Meet the Author - Alan Heathcock

Our local authors are always up to interesting things and Alan Heathcock is no different. Just check out those amazing wings!!!

Tuesday, August 2, 2022 is 40's Book Birthday and there will be a release and signing party at 7 p.m. on Tuesday, Aug. 2 in the sanctuary ballroom at TRICA, located at 1406 Eastman St. in Boise. The event is free and open to the public. Rediscovered Books will be on site selling copies of Heathcock's books and Alan will be doing a book signing at the event as well.  This "book birthday" is also a benefit for Radio Boise, and Mr. Grant Olsen will be playing live music.

40 is currently available for preorder.  We are running a special promotion through July 25, 2022 for personalized copies with the additional $5 benefitting Planned Parenthood Alliance Advocates - West, the organization of Alan's choice.

  1. How would you describe what you do?

Alan:  I use story and language to express my interests, concerns, and hopes. 

  1. What do you like best about what you do?

Alan: I can peer into everything that scares, confounds, and inspires me, and use story and language to give shape and order to the light within the dark.

  1. What is the hardest thing about what you do?

Alan: To peer into everything that scares, confounds, and inspires me, and use story and language to give shape and order to the light within the dark.

  1. Are you a “plotter” or a “pantser”?

Alan: I outline a plot but typically break from the outline while writing. Then I redraft the outline only to break from the outline once again. Then I redraft the outline only to break…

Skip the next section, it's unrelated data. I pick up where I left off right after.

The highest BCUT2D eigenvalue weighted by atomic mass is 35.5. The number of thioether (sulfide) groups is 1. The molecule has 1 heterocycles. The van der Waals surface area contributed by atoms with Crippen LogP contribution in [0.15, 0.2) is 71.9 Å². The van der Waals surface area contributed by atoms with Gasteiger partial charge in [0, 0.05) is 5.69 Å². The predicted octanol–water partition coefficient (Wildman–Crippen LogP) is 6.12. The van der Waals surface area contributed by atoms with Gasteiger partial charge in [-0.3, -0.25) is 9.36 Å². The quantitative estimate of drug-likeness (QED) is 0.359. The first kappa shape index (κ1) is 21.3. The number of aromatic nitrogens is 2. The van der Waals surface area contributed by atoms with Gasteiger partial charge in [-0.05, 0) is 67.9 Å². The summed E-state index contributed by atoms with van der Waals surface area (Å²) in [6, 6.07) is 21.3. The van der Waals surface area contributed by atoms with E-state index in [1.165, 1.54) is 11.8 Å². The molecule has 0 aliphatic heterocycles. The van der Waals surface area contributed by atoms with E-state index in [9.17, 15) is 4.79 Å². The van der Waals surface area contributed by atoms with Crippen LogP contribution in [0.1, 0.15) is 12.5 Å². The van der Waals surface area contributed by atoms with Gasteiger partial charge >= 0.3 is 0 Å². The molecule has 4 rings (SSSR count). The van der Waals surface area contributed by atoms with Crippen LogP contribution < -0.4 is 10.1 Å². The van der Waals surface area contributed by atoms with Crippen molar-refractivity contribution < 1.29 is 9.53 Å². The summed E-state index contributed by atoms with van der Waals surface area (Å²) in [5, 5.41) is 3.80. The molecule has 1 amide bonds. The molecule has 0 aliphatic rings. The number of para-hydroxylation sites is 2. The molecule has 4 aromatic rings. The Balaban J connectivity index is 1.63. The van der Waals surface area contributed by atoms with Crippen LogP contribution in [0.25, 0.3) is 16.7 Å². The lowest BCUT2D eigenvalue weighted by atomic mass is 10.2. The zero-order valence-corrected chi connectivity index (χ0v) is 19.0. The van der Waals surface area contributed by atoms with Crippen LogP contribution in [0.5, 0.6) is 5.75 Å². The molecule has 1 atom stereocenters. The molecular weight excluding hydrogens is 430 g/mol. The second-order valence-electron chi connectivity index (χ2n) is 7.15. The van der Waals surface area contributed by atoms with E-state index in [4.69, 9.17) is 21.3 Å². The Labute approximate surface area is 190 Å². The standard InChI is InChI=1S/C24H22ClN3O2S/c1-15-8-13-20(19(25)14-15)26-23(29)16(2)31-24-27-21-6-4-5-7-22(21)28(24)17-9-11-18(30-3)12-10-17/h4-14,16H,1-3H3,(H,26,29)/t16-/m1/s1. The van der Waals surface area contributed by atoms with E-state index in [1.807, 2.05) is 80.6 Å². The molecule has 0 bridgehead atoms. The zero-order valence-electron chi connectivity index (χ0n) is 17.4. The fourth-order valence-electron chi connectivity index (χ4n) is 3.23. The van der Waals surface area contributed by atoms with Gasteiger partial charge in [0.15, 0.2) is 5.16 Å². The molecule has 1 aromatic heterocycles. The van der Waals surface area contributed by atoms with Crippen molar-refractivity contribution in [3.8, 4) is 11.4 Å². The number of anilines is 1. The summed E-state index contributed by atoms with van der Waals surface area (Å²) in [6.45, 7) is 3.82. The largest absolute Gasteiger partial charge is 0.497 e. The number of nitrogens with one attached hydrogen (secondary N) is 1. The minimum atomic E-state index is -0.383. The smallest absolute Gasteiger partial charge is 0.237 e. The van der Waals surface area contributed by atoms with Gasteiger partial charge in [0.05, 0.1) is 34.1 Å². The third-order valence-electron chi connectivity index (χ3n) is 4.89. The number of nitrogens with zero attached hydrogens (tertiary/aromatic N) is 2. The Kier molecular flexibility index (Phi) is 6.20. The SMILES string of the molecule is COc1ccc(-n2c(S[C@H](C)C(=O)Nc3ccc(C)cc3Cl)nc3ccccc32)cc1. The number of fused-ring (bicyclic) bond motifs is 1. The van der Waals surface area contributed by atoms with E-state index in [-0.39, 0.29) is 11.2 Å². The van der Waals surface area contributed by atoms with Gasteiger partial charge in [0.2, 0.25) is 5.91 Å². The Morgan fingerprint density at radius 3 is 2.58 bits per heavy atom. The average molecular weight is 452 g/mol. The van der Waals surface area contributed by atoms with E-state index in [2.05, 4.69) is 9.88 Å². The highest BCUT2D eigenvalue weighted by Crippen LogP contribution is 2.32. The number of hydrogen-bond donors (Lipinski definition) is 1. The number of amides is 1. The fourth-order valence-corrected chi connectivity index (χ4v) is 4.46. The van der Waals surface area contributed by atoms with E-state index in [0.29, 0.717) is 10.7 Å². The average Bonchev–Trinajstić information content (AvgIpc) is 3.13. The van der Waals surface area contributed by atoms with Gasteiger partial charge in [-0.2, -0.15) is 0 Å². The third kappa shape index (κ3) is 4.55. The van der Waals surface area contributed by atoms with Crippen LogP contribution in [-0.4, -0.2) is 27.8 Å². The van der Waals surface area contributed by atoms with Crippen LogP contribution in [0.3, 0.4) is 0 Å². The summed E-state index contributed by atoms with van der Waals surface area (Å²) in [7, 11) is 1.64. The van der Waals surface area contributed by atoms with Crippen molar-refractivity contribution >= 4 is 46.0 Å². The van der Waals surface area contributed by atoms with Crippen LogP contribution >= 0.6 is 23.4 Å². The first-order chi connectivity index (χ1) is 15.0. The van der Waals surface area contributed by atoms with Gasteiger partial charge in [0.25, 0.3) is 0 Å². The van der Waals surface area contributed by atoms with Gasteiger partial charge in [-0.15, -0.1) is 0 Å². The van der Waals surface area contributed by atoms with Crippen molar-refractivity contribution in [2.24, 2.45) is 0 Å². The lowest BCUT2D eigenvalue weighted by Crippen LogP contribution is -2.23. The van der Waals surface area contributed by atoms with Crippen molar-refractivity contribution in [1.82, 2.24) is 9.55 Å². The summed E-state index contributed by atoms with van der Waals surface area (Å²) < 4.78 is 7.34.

1. What does your writing process look like? Do you write with regularity or when the inspiration strikes?

Alan: I only write when inspiration strikes, but I actively try to provoke inspiration (mainly by consuming enormous amounts of story–books, films, podcasts, plays) on a daily basis. It’s a rare day I’m not inspired, so it’s a rare day I don’t write.

  1. Do your characters come to you fully formed or do they evolve as you write?  Do they ever surprise you? 

Alan: They never come to me fully formed. I’m not sure how that would even happen or if I’d want it to happen. The exploration of character through the events of the story, and all the ways they surprise and challenge me, is one of the great joys of writing. I evolve as my character evolves.

  1. When you write dialogue for your characters, do you hear your voice or theirs?

Alan: When I write I try to remove myself completely. I’m not there. Only the character is there. It’s their voice I hear.

  1. What is the best piece of advice about writing that you ever received?

Alan: Pick a project that you have to build your capacities to write. Build your capacities by writing the project and facing each challenge with patience and high standards.

  1. What is the biggest change that you have made in a piece that you were writing?

Alan: I threw the entire thing out and started from scratch. With this novel, I did that five times.

  1. What authors most influenced your decision to become a writer?

Alan: Cormac McCarthy, Flannery O’Connor, Toni Morrison, Denis Johnson, Virginia Wolff, James Salter, Gabriel Garcia Marquez, William Shakespeare (to name a few).

  1. What book do you recommend that everyone read?

Alan: I don’t think there’s a single title that everyone should read. We’re all different, with different backgrounds, ethnicities, histories, wants and desires. The idea of recommending a book that everyone should read feels a bit presumptuous to me. To answer this question differently, and maybe in the spirit in which it was asked, I greatly admire the tragedies of Shakespeare for the elegance of the language and the depth in which they probe the human condition. 

  1. What is a project that you haven’t done yet, but have always wanted to do?

Alan: Write for the stage. I’ve written short stories, a novel, essays, screenplays, but have never written a play for the stage.

  1. What is currently on your bedside table?

Alan: How High We Go in the Dark by Sequoia Nagamatsu, Losing Earth by Nathaniel Rich, and The Stahl House by Kim Cross. All three are wonderful for very different reasons.